With changing weather patterns, it’s important to ensure you, your family, and your home are prepared for whatever mother nature has in store. In recent years, we have seen an increase in forest fires throughout the country. Though there’s a fair bit homeowners can do in terms of prevention and protection, it’s also important to know what to do if an evacuation notice is issued.
There’s a forest fire in my community:
If you learn of a forest fire in close proximity to your home and you have enough warning before it gets too close, take these actions:
- Shut all of the windows and doors in your home.
- Take down curtains, and move furniture and other flammable materials away from windows.
- If possible, turn off HVAC, and other air-exchange units that bring air in from the outside.
- Turn off all propane or natural gas supplies at the main shut-offs. Move propane barbecues into the open, away from your home and nearby buildings.
- Pack a suitcase for you and your family with enough clothes and toiletries to last you a week. Don’t forget to gather important items, such as prescription medications, passports, drivers’ licenses, wedding rings, cell phones, and chargers in preparation.
- If you have pets, find accommodation that will allow them to stay with you if you need to leave home, or contact friends and family members outside of the evacuation zone for help.
- If you haven’t done so already, take photos or videos of your home and belongings, which can help in the event of a claim.
Listen to the radio for updates and follow all emergency service instructions.
Wildfire evacuation notice has been given:
- Keep the lights on to increase visibility in the event your home fills with smoke.
- When you need to leave, quickly gather all family members and pets and head to the meeting place listed in your emergency preparedness plan, or as instructed by official emergency services. Follow the directions of local authorities and all evacuation orders.
- Smoke is the cause of the majority of fire-related deaths. Ensure all family members cover their mouths and noses and breathe through a damp cloth to avoid smoke inhalation.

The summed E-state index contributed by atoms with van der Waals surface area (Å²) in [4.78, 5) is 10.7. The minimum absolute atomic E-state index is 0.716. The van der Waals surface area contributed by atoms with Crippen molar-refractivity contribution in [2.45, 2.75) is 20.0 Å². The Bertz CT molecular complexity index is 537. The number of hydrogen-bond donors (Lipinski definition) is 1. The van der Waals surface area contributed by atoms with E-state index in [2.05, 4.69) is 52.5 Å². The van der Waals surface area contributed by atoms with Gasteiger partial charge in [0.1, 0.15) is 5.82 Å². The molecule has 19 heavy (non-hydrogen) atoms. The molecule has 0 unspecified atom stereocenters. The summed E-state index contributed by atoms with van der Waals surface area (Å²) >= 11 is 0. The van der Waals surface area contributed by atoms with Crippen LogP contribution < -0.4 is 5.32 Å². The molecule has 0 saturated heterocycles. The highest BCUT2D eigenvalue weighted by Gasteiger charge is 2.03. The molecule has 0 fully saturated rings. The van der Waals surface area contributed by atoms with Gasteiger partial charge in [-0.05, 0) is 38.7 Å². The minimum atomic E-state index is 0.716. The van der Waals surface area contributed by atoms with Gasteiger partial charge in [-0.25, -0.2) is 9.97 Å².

- Protect exposed skin. Consider wearing natural fibers such as wool or cotton. Synthetic fabrics are more flammable.
- Keep copies of your receipts from purchases and any accommodation spending made during the evacuation, to submit in the event of a claim.
After the fire has passed:
- Return to your home only when emergency authorities have advised it is safe to do so.
- When you return, thoroughly check your home for hazards and do not handle dangerous materials.
- When it comes to your utilities, do not try to restore them yourself. The authorities in your community will make sure they are either safe to use or disconnect them.
- If you left your car during the evacuation and there has been damage to it, do not try to start or move it.
Contacting Your Insurance
Should you need to reach out to your insurance company for assistance after sustaining damages it is important that you remember to:
- Take photos and document all damage to your vehicle or property.
- Mitigate additional damage as best as possible. If it’s safe, remove any debris and keep the area safe for yourself and other residents.
- Contact your insurance provider to submit a claim, providing them with details on the date and time of loss, a list of damaged items and (if possible) photos or videos of the damage.
- Remain safe. Do not risk your health or safety when assessing damage.
If you are you are an Allstate policy holder within the impacted areas, our Claims team remains ready to support you. They can be reached at the appropriate number below. Alternatively, if you’re registered for myAllstate, you can submit a claim online:
Toll free: 1.800.561.7222
Toll free: 1.800.661.1577
Toll free: 1.800.387.0462
Toll free: 1.800.463.2813
When you receive an evacuation notice for any type of weather related incident, it can be tempting to want to stay and protect your home and possessions but it’s crucial to remember that keeping yourself, your family, and your pets safe is the most important thing.
Disclaimer: This information has been provided for your convenience only and should not be construed as providing legal or insurance advice.